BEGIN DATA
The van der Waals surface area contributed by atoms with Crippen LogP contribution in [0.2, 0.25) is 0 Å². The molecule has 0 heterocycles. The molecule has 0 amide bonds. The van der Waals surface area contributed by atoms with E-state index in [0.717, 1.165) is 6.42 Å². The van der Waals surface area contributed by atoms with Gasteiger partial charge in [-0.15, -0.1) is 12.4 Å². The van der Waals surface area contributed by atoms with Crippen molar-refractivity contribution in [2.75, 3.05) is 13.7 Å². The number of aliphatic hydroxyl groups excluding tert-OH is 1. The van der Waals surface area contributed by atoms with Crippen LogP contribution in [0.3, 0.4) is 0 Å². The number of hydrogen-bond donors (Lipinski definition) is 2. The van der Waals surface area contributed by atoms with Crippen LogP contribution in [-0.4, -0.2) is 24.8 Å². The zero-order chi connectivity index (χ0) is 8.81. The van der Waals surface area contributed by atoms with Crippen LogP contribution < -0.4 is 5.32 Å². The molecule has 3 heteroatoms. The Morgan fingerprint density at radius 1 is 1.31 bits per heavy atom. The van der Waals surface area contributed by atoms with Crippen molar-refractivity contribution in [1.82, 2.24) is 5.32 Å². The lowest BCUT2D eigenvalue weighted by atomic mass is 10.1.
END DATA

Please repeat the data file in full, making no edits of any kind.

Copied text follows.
The van der Waals surface area contributed by atoms with Crippen LogP contribution in [0.2, 0.25) is 0 Å². The molecule has 0 heterocycles. The molecule has 0 amide bonds. The van der Waals surface area contributed by atoms with E-state index in [0.717, 1.165) is 6.42 Å². The van der Waals surface area contributed by atoms with Gasteiger partial charge in [-0.15, -0.1) is 12.4 Å². The van der Waals surface area contributed by atoms with Crippen molar-refractivity contribution in [2.75, 3.05) is 13.7 Å². The number of aliphatic hydroxyl groups excluding tert-OH is 1. The van der Waals surface area contributed by atoms with Crippen LogP contribution in [0.3, 0.4) is 0 Å². The number of hydrogen-bond donors (Lipinski definition) is 2. The van der Waals surface area contributed by atoms with Crippen LogP contribution in [-0.4, -0.2) is 24.8 Å². The zero-order chi connectivity index (χ0) is 8.81. The van der Waals surface area contributed by atoms with Crippen LogP contribution < -0.4 is 5.32 Å². The molecule has 3 heteroatoms. The Morgan fingerprint density at radius 1 is 1.31 bits per heavy atom. The van der Waals surface area contributed by atoms with Crippen molar-refractivity contribution in [1.82, 2.24) is 5.32 Å². The lowest BCUT2D eigenvalue weighted by atomic mass is 10.1.